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Europe Ryder Cup captain Paul McGinley has no room for sentiment

European captain Paul shows ruthless side by axing his old mate Donald

By Kevin Garside

The first call on Monday night was to Luke Donald, with whom European captain Paul McGinley's Ryder Cup history runs deep.

Donald's first shot in the contest was hit under McGinley's wing a decade ago. Donald has represented every European team since, 2008 apart, and McGinley has been involved on each of those occasions as a player or vice-captain.

The decision to select Ian Poulter, Stephen Gallacher and Lee Westwood as wild cards ahead of Donald was reached unanimously on Monday evening in the company of vice-captains Sam Torrance and Des Smyth.

Before he informed the successful candidates to complete his 12-man team, McGinley reached out to Donald, claiming it was, in sporting terms at least, one of the hardest calls he has had to make.

"Let's not get things out of perspective. There are bigger things in life than having to make a call about sport, but it was a very, very difficult thing for me to do because of my personal relationship with Luke and what I think of him as a person," McGinley said.

"We have shared so many emotions together in extreme situations like Ryder Cups and Medinah, where a whole lot of things went on that people aren't even aware of. His first Ryder Cup he did not play a shot on the first six holes.

"I was his partner and he was so beset with nerves, but he came through.

"We were all square playing the 18th, I drove into the rough and he hit a two-iron into the middle of green when we really needed it for a half point. He came through in the end.

"When you have that kind of experience you never forget it. You have a connection and bond with them. It was my first call. It wasn't nasty but I wanted to do it in the right way and do it right through the front door. When I see him next time it's going to be tough."

Like the fine sport he is, Donald, though crushed to learn he was not in the team, took the decision with grace, reminding McGinley that he was one of his big supporters for the role of captain and telling him he would make a proper fist of it.

"The last thing he said to me was 'Go Europe'. That's the mark of the man," McGinley said.

Donald was ultimately ousted by the unstoppable momentum shown by Gallacher in the past fortnight, particularly the Scot's epic charge towards the line in the final qualifying event last week in Italy, where he fell only one stroke shy of second place and automatic qualification.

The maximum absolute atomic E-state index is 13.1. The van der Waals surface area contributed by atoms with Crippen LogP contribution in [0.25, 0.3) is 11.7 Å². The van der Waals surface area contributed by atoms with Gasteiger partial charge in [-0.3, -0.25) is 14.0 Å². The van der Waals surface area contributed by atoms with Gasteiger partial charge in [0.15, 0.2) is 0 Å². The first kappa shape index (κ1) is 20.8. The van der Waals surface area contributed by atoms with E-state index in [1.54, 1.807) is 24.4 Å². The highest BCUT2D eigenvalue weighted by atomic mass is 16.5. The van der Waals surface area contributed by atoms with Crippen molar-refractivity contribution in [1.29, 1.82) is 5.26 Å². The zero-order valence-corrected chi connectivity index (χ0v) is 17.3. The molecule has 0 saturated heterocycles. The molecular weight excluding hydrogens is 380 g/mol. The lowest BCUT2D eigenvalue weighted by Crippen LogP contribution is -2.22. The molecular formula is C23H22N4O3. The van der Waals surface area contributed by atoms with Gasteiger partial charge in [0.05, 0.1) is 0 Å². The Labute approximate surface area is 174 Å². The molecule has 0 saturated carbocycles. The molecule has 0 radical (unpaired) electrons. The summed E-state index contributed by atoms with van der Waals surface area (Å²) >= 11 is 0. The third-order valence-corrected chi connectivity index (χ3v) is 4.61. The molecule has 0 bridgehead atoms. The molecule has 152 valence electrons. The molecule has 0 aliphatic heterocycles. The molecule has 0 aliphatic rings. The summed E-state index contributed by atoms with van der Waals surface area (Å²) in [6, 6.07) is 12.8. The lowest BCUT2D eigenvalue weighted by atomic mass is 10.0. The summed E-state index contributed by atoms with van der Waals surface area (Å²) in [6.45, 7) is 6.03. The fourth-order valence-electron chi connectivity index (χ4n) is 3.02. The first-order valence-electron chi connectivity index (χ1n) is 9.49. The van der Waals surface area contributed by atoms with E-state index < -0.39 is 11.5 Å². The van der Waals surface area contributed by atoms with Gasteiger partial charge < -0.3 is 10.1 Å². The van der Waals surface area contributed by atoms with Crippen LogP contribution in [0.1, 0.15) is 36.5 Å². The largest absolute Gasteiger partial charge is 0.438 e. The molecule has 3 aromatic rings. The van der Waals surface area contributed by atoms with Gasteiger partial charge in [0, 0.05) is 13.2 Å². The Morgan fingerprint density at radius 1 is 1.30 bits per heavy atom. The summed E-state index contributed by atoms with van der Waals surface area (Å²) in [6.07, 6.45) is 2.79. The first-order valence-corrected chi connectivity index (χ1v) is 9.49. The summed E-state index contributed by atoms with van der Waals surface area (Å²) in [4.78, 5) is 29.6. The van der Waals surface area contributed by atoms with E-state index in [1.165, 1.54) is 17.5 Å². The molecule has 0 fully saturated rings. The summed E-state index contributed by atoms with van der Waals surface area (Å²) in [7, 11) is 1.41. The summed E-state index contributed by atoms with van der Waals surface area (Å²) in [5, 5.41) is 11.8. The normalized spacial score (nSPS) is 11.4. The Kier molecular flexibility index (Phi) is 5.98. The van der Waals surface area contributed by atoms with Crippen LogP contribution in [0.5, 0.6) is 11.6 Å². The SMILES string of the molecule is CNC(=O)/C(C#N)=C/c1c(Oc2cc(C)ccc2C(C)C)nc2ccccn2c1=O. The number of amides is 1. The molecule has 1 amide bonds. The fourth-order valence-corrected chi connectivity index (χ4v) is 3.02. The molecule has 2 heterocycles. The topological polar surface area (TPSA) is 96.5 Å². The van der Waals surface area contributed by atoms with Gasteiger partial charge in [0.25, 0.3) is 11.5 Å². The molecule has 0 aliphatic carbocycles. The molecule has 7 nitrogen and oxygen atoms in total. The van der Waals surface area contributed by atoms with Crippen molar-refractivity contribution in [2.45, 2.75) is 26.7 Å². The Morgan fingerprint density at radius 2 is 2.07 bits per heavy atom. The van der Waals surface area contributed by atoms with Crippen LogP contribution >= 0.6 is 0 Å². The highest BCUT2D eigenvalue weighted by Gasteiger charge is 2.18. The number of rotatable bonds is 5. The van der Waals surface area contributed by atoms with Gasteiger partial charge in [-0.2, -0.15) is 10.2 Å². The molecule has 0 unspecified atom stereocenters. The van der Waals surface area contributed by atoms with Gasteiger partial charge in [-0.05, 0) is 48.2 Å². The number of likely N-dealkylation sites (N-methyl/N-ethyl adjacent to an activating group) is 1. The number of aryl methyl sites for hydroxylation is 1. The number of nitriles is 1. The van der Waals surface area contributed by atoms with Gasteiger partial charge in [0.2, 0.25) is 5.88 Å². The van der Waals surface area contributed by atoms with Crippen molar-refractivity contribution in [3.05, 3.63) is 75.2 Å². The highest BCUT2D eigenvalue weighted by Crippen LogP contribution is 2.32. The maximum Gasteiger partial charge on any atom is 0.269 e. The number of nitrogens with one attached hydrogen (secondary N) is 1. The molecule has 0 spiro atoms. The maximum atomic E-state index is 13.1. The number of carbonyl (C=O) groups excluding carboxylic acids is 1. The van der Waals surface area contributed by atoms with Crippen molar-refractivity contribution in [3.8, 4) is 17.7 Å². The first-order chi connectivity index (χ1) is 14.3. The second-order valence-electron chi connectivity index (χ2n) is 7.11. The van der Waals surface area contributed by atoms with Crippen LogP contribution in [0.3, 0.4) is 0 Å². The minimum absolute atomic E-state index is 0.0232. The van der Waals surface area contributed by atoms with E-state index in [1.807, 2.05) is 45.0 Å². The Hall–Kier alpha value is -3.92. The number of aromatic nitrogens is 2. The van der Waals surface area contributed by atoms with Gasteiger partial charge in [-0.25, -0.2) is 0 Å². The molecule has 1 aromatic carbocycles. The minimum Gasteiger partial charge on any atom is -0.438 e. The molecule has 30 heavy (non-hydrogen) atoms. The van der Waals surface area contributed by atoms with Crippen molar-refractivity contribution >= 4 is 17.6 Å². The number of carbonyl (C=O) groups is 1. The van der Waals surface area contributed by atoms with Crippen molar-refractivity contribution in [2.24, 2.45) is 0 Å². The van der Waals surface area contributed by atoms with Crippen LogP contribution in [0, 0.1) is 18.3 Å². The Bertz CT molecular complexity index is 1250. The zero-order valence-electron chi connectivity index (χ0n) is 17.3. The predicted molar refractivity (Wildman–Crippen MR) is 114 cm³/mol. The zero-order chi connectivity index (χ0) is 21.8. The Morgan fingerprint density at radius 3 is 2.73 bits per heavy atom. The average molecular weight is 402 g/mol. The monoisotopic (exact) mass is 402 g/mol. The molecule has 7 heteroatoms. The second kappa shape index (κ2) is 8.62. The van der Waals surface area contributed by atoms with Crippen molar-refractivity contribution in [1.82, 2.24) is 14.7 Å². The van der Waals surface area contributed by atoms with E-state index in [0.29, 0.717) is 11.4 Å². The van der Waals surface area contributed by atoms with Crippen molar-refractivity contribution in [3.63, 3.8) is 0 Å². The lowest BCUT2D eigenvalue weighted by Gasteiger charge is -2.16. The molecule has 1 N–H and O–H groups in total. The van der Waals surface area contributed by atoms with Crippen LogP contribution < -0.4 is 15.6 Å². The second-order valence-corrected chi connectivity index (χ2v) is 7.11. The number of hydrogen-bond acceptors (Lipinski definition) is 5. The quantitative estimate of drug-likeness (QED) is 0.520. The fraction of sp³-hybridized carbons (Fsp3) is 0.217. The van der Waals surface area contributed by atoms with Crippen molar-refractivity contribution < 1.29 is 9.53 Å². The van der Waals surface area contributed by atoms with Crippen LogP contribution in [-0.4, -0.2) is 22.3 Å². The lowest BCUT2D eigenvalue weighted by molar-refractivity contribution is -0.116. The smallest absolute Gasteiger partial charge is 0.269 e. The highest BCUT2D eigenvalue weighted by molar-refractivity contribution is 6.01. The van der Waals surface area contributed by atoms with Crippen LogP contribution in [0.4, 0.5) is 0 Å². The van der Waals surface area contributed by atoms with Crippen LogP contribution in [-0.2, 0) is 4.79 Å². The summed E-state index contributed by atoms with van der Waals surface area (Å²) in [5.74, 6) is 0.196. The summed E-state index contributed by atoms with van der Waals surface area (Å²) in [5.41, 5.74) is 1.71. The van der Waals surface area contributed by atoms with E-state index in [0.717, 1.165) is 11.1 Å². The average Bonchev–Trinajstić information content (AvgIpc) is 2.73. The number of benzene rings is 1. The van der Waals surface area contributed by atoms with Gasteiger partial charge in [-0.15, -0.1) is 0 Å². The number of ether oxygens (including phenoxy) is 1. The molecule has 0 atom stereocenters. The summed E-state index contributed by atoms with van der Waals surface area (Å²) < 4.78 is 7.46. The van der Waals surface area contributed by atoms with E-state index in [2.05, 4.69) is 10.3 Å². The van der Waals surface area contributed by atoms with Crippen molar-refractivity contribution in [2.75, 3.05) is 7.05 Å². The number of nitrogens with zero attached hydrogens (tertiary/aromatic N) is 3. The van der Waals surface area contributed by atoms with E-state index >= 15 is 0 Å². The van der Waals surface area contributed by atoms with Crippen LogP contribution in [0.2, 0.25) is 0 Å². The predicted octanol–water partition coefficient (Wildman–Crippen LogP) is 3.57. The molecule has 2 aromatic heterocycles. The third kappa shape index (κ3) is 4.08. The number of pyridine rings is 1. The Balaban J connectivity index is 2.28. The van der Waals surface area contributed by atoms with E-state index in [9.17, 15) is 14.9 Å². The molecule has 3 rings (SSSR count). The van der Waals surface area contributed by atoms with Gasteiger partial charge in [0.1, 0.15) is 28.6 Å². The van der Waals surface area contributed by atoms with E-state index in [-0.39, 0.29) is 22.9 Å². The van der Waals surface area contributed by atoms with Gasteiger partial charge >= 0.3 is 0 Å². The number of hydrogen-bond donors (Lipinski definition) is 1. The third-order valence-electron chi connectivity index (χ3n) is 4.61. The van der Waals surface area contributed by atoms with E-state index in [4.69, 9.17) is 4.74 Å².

"The biggest thing, more than anything by miles, was his ability to stand up in the last counting event and produce the performance he did.

"To do that under extreme pressure is something I can relate to back to 2004.

"That's the kind of pressure I wanted to see him produce under and he did. He proved to me he's going to handle Gleneagles.

"He deserves his spot. I haven't done him a favour. I've not picked him because he's Scottish. I've picked him because of his form."

Poulter's improving health and Ryder Cup record made him a straightforward selection. And after four successive missed cuts in June and July, Westwood did what was asked of him by showing a reaction in August with strong back-to-back results at the WGC-Bridgestone Invitational and the final major of the season, the US PGA Championship in Louisville, where he led on the opening day before finishing 15th.

"Lee showed a flourish at Firestone that Luke wasn't able to show. The fact that there were some 60s scores in there and some decent finishing positions. I asked him through the media to show some form. He wasn't going to get in on reputation alone. He did that.

"Luke was consistent but did not have those green shoots of real form that I saw from Lee. We were unified in our thinking. We went through the process, looking at the stats.

"That was important but it was not the be all and end all. I would say 15 per cent.

"The rest was instinct and a feeling of what the guys bring to the team. I knew the kind of player we were looking for. I'm a great believer in horses for courses."

Westwood said he had an inkling he was in. "I rarely get nervous. I was quietly confident I'd get picked but you're never sure until he actually calls you. He'd said show some form and I showed some at the Bridgestone and the US PGA."

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